Drywood TermitesTermite Control
Identifying Drywood Termites
Region of US: CA, AZ, NM, TX, LA, MS, AL, GA, FL
Location in home: Attics, antique furniture, door frames, flooring, structural timbers
Most common in warmer states along the entire length of the southern United States, drywood termites are rarely seen in colder climates. Unlike most other types of termite, drywood termites receive almost all of their nutrition from wood, meaning they do not require any moisture from the soil to survive. As a result, drywood termites are often found in the attics of older homes, as well as in antique furniture, flooring, and structural timbers. These termites are particularly difficult to treat because once they have gained entry to a home, they have a tendency to spread out and create multiple colonies throughout a single building.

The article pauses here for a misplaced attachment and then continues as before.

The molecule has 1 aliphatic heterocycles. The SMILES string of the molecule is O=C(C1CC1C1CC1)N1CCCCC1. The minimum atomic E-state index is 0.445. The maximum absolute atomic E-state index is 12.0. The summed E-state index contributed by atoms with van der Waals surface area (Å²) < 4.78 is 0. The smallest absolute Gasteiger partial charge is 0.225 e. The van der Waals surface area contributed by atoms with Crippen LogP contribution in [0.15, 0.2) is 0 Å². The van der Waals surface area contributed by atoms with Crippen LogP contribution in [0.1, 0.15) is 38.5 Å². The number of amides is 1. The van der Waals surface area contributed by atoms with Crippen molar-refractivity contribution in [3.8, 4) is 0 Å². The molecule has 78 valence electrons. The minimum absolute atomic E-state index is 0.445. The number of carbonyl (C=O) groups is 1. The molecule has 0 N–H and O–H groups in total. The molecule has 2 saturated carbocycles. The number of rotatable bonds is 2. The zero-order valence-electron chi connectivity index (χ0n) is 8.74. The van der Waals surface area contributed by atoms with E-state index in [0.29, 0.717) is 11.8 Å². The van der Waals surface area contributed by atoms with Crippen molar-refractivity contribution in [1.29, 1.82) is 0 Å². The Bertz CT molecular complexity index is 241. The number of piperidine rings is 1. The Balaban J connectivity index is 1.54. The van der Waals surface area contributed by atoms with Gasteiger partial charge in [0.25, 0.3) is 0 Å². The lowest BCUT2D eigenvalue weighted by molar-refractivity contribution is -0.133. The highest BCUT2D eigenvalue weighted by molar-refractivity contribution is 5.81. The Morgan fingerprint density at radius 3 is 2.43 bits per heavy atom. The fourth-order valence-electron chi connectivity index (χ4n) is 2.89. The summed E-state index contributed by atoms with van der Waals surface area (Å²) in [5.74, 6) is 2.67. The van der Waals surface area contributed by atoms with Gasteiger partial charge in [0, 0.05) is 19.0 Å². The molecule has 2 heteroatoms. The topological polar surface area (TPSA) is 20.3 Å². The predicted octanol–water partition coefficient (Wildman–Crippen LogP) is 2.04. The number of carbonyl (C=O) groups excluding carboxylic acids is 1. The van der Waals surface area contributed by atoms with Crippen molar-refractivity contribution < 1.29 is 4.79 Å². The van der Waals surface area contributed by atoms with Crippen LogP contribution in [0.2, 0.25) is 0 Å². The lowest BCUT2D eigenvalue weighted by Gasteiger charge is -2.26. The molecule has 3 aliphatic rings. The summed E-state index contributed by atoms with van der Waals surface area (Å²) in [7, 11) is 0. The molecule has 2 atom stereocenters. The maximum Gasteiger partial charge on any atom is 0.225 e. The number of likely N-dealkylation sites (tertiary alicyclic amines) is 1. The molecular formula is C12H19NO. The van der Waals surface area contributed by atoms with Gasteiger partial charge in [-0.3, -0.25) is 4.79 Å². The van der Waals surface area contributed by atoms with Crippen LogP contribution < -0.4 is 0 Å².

Drywood termites are most easily identifiable through the presence of their fecal pellets, or frass, which accumulate in small piles outside their tunnels, often in areas like windowsills. Without the presence of frass, a drywood termite infestation is frequently only detected after a colony has burrowed so deeply that cracks in the veneer and maze-like tunnels become apparent. If the infestation has reached this level, homeowners are advised to immediately contact a pest control professional.